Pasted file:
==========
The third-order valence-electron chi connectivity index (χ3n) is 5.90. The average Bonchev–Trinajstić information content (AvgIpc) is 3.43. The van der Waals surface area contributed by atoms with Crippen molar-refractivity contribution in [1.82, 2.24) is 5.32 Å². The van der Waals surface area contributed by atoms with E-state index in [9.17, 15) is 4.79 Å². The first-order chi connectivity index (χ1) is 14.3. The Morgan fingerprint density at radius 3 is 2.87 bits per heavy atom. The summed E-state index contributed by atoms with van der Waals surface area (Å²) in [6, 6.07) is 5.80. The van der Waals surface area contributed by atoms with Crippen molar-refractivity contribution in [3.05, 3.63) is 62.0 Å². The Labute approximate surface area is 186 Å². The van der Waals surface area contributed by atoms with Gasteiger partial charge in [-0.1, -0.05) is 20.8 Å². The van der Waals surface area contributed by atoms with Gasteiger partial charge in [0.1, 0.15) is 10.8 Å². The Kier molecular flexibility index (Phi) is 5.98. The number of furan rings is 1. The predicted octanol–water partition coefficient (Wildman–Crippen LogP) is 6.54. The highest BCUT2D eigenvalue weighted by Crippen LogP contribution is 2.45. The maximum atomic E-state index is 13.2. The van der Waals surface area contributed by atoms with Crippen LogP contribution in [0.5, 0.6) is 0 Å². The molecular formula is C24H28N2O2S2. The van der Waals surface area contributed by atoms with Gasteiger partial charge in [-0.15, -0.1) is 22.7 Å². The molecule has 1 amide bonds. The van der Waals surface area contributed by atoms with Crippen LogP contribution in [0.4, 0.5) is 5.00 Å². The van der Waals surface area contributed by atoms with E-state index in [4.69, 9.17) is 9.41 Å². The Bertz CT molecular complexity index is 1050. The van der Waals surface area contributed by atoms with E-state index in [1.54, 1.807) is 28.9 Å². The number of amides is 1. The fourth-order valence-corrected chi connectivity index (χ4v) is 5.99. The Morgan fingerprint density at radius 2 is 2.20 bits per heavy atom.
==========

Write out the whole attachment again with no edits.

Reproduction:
The third-order valence-electron chi connectivity index (χ3n) is 5.90. The average Bonchev–Trinajstić information content (AvgIpc) is 3.43. The van der Waals surface area contributed by atoms with Crippen molar-refractivity contribution in [1.82, 2.24) is 5.32 Å². The van der Waals surface area contributed by atoms with E-state index in [9.17, 15) is 4.79 Å². The first-order chi connectivity index (χ1) is 14.3. The Morgan fingerprint density at radius 3 is 2.87 bits per heavy atom. The summed E-state index contributed by atoms with van der Waals surface area (Å²) in [6, 6.07) is 5.80. The van der Waals surface area contributed by atoms with Crippen molar-refractivity contribution in [3.05, 3.63) is 62.0 Å². The Labute approximate surface area is 186 Å². The van der Waals surface area contributed by atoms with Gasteiger partial charge in [-0.1, -0.05) is 20.8 Å². The van der Waals surface area contributed by atoms with Gasteiger partial charge in [0.1, 0.15) is 10.8 Å². The Kier molecular flexibility index (Phi) is 5.98. The number of furan rings is 1. The predicted octanol–water partition coefficient (Wildman–Crippen LogP) is 6.54. The highest BCUT2D eigenvalue weighted by Crippen LogP contribution is 2.45. The maximum atomic E-state index is 13.2. The van der Waals surface area contributed by atoms with Crippen LogP contribution in [0.5, 0.6) is 0 Å². The molecular formula is C24H28N2O2S2. The van der Waals surface area contributed by atoms with Gasteiger partial charge in [-0.15, -0.1) is 22.7 Å². The molecule has 1 amide bonds. The van der Waals surface area contributed by atoms with Crippen LogP contribution in [0.4, 0.5) is 5.00 Å². The van der Waals surface area contributed by atoms with E-state index in [4.69, 9.17) is 9.41 Å². The Bertz CT molecular complexity index is 1050. The van der Waals surface area contributed by atoms with E-state index in [1.54, 1.807) is 28.9 Å². The number of amides is 1. The fourth-order valence-corrected chi connectivity index (χ4v) is 5.99. The Morgan fingerprint density at radius 2 is 2.20 bits per heavy atom.